I learned better when I took a trip to see a physiotherapist about, what I would later discover was, a torn pectoral muscle. I was told that my years of Chaturanga-ing had shortened and stiffened the muscles in my chest making them vulnerable to tear and forcing other muscles to work even harder (like my deltoids). On the other-hand, the muscles in my back-body were severely under-used and basically, weak as shit. Common imbalances, I was told, for Yoga practitioners. After a series of manual releases, dry needling appointments, and some daily rehab exercises I was able to get back on the mat and revive my love of Chaturanga!
Well not really.
I did go back to practicing but couldn't stop thinking about the fact that it wasn't bad form, or terrible alignment, or an unsafe practice that caused this. It was the movements in the practice themselves and their repetitive nature and me not doing anything to balance that out. So I began to wonder, if I didn't want to be marching my ass to the physio every month to fix the host of imbalances accumulating in my body (which I can tell you only gets wayyyy harder after you turn 30), then what? What exactly can be done to establish a more sustainable Yoga practice?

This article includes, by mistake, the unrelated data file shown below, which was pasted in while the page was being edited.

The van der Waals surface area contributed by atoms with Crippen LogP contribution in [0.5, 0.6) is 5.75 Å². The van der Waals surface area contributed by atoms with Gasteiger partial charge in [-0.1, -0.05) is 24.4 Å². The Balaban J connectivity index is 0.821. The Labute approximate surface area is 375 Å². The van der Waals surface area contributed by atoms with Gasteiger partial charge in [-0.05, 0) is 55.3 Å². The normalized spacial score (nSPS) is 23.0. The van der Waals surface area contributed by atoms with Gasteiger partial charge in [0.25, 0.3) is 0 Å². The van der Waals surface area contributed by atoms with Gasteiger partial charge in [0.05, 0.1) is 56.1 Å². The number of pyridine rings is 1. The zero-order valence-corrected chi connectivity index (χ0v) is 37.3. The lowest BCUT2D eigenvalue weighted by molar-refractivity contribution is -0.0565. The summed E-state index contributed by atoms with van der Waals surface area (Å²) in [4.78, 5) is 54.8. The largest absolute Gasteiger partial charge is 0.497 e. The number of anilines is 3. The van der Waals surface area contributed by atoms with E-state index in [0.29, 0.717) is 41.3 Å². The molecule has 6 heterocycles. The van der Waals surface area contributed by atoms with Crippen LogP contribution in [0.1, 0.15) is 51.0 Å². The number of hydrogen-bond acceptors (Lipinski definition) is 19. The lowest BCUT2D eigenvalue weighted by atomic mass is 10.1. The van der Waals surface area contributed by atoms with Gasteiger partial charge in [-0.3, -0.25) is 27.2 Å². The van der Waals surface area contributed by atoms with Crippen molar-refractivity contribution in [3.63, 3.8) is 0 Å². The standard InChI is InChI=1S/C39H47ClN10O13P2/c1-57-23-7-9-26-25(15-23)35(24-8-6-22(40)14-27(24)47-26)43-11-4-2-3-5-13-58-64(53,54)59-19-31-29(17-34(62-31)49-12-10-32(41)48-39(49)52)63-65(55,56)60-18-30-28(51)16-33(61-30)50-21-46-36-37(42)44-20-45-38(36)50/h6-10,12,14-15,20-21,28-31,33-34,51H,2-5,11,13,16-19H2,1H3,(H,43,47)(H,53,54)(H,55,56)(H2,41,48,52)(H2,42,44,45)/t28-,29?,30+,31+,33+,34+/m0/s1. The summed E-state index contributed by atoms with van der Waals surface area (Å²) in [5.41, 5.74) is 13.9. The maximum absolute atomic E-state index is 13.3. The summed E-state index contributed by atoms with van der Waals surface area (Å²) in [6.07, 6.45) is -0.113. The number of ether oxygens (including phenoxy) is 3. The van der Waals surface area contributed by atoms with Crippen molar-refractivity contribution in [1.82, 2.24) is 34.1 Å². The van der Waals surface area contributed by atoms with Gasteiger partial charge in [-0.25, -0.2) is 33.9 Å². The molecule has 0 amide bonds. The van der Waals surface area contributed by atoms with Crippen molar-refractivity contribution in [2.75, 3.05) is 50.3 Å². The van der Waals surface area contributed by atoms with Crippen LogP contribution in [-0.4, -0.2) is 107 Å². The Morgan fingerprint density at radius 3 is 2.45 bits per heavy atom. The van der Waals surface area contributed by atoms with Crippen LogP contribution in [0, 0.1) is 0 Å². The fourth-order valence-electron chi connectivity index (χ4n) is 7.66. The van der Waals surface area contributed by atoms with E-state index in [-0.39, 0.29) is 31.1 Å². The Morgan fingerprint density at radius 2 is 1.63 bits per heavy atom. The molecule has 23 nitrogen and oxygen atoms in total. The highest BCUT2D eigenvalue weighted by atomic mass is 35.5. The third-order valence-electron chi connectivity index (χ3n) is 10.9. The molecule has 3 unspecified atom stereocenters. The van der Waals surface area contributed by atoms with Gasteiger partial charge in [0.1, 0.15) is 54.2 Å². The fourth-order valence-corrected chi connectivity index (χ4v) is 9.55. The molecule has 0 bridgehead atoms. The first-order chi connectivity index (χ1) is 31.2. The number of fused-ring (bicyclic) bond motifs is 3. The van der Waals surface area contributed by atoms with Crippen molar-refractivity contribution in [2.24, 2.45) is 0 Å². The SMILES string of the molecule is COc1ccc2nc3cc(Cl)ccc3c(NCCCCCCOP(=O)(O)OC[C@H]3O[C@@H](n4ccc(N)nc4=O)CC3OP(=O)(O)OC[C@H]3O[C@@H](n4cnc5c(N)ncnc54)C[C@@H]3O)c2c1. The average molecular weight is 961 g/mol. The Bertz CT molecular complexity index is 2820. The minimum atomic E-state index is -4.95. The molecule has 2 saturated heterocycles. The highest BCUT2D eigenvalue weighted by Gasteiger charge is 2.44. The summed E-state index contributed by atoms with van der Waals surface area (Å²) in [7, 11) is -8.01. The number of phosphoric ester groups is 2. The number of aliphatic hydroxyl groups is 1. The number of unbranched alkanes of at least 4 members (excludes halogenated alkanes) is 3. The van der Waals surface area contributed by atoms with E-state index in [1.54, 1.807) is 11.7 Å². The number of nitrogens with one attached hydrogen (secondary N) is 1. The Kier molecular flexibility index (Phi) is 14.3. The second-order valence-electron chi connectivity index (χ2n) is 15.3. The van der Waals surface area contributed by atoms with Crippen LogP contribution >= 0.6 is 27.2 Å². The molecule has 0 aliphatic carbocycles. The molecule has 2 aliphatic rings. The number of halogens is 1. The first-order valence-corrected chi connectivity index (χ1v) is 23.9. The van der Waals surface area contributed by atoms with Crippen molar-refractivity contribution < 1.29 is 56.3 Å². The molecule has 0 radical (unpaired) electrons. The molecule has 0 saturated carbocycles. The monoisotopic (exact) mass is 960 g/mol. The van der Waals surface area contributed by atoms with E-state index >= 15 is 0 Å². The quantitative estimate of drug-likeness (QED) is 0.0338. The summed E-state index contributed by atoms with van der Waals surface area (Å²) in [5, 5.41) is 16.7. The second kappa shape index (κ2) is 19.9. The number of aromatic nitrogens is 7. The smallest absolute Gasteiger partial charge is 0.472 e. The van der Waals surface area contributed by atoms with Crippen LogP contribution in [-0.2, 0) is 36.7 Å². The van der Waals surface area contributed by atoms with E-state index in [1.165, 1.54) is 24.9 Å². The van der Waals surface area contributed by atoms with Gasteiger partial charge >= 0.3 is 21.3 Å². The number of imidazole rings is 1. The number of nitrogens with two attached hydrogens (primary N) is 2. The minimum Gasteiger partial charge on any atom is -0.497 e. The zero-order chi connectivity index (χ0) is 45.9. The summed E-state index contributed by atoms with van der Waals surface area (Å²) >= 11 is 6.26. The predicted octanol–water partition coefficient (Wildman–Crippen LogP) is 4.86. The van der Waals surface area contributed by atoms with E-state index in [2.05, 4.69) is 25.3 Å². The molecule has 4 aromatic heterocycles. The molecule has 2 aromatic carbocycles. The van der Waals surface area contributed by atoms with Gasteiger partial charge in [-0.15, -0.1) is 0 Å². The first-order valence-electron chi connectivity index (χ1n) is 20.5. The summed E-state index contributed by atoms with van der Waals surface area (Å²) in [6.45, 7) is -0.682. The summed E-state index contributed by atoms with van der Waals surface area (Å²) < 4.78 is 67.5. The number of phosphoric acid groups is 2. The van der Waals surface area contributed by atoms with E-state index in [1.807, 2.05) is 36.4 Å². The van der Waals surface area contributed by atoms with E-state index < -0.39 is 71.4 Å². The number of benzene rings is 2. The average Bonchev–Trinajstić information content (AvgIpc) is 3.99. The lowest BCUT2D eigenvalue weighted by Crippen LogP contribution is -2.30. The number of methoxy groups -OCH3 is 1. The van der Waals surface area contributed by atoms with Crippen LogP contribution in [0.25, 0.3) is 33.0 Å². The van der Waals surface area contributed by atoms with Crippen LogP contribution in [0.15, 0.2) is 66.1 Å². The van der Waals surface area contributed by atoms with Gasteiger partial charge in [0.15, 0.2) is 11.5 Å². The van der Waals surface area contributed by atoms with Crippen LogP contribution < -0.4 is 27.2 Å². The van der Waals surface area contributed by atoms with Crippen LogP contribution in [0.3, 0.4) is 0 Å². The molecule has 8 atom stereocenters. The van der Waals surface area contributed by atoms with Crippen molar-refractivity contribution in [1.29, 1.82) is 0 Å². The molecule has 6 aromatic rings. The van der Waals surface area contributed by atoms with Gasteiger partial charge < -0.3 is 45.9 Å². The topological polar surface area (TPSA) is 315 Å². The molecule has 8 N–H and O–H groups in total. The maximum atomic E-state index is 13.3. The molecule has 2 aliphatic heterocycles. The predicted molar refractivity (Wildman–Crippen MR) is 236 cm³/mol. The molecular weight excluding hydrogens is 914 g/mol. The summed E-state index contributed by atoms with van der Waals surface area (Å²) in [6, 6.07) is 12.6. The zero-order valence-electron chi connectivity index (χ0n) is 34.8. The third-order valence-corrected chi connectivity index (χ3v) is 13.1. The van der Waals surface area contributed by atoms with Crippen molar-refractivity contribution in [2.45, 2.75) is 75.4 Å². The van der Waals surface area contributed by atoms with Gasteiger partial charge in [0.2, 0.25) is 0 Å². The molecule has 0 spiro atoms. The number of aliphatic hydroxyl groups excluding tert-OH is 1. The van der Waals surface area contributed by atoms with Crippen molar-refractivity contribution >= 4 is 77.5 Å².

I don’t think the answer is to try and “fix” the practice by shoving more mobility and strength drills into yoga classes that are already short enough (because let’s be real, 5 minutes of drills in an hour-long class is hardly enough to strengthen anything). I think the practice of Yoga is so wonderful and significant and deserves its own moment.
In order to create meaningful impact, I advocate for complementing Yoga with movement practices that work: 1) cardiovascular exercise, 2) opposing actions like "pulling" and, 3) muscle strengthening for areas and supporting muscles that are repeatedly being lengthened. Movements like, rock climbing, weight training, pull ups, reformer pilates, cycling, rowing and resistance trainings are all great examples.
Knowing that Yoga (the practice that I love so much and want to be able to practice sustainably for a long time to come) needs a little help, is a huge part of why I created the IMMERSION workouts that we offer on OMOLOGY ONLINE. It is a separate moment to train the muscle activations & cardiovascular exercise that are not typically seen in the Yoga repertoire, but that our bodies need to maintain a sustainable and strong movement practice.
And for the record, I think this goes for all movement practices. We all have our preferred form of movement but surely you've heard the saying "too much of a good thing is a bad thing"? Diversity is the key. Bodies enjoy moving in all kinds of different ways. They're designed to! So whether you're an avid Yogi, a marathon runner or a weightlifter, a diverse movement practice is a sustainable one.
And before the Yogi's in the audience ask, because I know you will ;) ...No, you will not “bulk up”, you will not turn into the hulk, and you will not “lose” your flexibility progress by strengthening your muscles.
In fact, you might *sustainably* maintain your flexibility along with years of pain-free practice.